Saturday, September 22, 2012

Locust Borer on Golden Rod

Today I helped with removing the ham radio antennae from the top of Meg's school. While on the roof I spied a Monarch migrating by. Afterwards I headed out on a hike to see if I could find some Dainty Sulphur butterfly I mentioned on a recent post.  Struck out again on finding any Dainty Sulphurs. My other goal was to get a really good Honey Bee photo for the state fair, hoped to find some big sunflowers to shoot them on, failed on that also.

I did however add a new species of butterfly to the Falls Lake list a Long-tailed Skipper. Falls Lake which now stands at 96 species of butterflies second only to Weymouth Woods with 98 species.

I had much excitment when I found a Locust Borer, Megacyllene robiniae feeding on golden rod. Had only seen one of these in Virginia back in 2005 when I was spending the fall tagging Monarchs at the Eastern Shore of Virginia. These are considered really bad pests on Black Locust trees.
 Locust Borer, Megacyllene robiniae
 My trick to getting these photos was to set the camera in manual mode and set the focus to about 1 1/2 inches and shoot from 1 1/2 inches away. This Locust Borer ignored me entirely and let me take a lot of photos, these two photos were the best ones.
Honey Bee gathering nectar on golden rod. Around here golden rod is considered a good late season nectar source for the bees, although many complain it stinks like rotten socks and the honey is not very tasty.

Viceroy, the mimic of the Monarch. This one was tiny, never seen a Monarch as small as this Viceroy. Getting photos of these butterflies one has to be patient and wait for the right one to come along, they do a lot of chasing which is not very good for photographing them. The lighting was back lit making the butterfly look dark, so I popped up the flash and the flash lit it for me. Patient let me explain that. I have seen maybe 100 Viceroys on the past 5-6 walks, this one was the only cooperative one I found. More on patience, I saw maybe 1000 butterflies today and the Viceroy was the only one that even produced a decent photograph. I did get a Monarch on goldenrod but the lighting was bad. I could have crawled up to 2 different puddle parties of Cloudless Sulphurs and Sleepy Oranges, but have lots and lots of puddling photos.

Reflections of Peace

Hope everyone is having a good Saturday. I'm in the process of moving files from my camera's memory card onto a back up drive. Bad news in my news back up harddrive is acting up. Worst the folder "All Butterflies" which should have a ton of folders in it shows it's empty..... Yet I have to leave to go to Durham.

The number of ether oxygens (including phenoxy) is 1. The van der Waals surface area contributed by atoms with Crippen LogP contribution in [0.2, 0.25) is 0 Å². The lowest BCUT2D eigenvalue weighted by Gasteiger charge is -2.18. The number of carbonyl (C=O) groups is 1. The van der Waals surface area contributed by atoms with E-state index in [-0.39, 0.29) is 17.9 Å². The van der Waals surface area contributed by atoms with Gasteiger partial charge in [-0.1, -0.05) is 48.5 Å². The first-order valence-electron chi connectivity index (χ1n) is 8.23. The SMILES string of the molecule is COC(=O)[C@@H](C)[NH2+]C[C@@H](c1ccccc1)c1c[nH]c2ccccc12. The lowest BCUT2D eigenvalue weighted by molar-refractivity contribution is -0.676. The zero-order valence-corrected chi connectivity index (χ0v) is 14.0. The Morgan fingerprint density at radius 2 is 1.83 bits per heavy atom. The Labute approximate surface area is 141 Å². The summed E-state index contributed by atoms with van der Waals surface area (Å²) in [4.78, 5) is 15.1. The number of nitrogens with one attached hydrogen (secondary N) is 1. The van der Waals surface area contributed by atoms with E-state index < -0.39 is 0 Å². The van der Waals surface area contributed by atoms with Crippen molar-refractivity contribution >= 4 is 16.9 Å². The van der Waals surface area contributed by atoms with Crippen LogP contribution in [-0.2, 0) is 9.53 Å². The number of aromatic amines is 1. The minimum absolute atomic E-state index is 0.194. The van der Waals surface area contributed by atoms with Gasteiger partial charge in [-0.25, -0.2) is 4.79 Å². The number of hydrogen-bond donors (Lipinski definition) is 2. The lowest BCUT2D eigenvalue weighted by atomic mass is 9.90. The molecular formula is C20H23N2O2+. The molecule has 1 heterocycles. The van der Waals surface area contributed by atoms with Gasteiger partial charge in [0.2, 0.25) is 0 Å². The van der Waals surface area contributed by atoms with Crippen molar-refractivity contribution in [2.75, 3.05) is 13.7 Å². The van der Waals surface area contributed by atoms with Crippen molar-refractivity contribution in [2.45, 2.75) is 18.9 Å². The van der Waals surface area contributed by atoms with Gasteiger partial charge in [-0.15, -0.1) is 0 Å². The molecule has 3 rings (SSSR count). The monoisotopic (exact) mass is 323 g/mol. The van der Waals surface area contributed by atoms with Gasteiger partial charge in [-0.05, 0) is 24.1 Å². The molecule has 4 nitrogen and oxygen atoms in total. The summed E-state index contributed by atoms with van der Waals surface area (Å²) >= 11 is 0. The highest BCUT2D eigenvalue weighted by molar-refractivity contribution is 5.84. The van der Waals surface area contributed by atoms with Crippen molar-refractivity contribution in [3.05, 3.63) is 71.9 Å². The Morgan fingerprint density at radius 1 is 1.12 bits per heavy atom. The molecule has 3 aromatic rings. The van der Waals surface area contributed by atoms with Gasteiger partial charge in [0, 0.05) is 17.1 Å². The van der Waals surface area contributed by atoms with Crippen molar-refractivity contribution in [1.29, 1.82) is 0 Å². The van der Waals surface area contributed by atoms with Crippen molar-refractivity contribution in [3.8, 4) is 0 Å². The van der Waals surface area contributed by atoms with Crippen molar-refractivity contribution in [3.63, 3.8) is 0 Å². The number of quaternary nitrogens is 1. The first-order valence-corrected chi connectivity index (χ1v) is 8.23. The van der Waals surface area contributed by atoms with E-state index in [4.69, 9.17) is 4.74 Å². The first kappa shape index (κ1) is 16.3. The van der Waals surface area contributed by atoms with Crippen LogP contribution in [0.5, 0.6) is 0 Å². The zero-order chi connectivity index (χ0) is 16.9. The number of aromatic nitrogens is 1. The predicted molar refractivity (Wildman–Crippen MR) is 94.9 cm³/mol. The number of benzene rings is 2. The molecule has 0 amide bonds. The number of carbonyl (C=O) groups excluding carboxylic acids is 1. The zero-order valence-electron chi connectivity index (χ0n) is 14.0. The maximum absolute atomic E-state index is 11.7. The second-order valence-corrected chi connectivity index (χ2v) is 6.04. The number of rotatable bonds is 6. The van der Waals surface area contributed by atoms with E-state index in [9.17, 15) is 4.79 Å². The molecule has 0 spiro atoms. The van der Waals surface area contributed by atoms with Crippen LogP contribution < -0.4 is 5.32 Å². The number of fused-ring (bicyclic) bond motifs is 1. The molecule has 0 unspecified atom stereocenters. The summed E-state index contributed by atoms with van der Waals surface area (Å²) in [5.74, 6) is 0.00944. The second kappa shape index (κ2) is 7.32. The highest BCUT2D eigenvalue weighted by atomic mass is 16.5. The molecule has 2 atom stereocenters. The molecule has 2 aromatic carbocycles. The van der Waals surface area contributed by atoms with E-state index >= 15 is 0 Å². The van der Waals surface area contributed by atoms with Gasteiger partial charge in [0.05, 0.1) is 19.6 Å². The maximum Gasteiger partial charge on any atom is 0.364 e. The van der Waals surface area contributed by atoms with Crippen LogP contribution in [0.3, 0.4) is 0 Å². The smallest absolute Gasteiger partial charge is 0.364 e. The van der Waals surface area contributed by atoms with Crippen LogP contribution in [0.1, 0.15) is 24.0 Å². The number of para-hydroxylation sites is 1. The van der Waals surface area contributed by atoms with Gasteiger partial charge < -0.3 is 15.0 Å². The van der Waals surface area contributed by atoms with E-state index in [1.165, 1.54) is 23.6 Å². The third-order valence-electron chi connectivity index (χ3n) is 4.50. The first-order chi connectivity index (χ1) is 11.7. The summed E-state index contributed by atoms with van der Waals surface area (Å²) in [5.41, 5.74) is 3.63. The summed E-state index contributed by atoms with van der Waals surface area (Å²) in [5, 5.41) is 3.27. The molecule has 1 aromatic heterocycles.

I did find my all time favorite photo I took at a peace rally in of all places Fayetteville NC. When I took this photo I did not notice the peace parasol was reflecting in her sunglasses.
This photo was published in a local newspaper BTW, I forgot which one.

Thursday, September 20, 2012

Jon Stewart's take on the 46% Entitlements

Folks, I could not help myself on this one. Jon Stewart really lets go about the 46% and their entitlements. Enjoy and share with others.

Wednesday, September 19, 2012

Bee video and the EPA


Saturday, September 15, 2012

The Search for Dainty Sulphurs

For the past month or so Dainty Sulphurs have been found north of us in Virginia and Maryland at several locations in each state. Dainty Sulphurs are usually found out in the western states or in Florida. I found 2 of them in Person County 5 years ago in October, the first Piedmont NC record. Last Sunday I went out looking to see if I could find some Dainty Sulphurs nearby at the Flat River Impoundments. Tickseed Sunflower, Bidens aristosa has been known to be a host plant for Dainty Sulphurs, Tickseed can be found by the acre at the Flat River Impoundments, thus why I looked there.
I struck out last Sunday on finding the Dainty Sulphur. But a mile or so away at the Brickhouse Rd Game lands Will Cook and party found and photographed one!

So I'm still looking. Today I went walking in Duke Forest for Dainty's but found the most Little Yellows I have ever seen in North Carolina.
 female Little Yellow, Eurema lisa from the Flat River Impoundments last Sunday.
male Little Yellow, Eurema lisa puddling in Duke Forest, there was 9 in the puddle gathering. All together I counted 47 Little Yellows, a lot more than I have seen before in North Carolina.
 male Cloudless Sulphurs, Phoebis sennae puddling from Duke Forest today.

 Red-banded Hairstreak, Calycopis cecrops on Wingstem, Verbesina alternifolia from the Flat River Impoundments.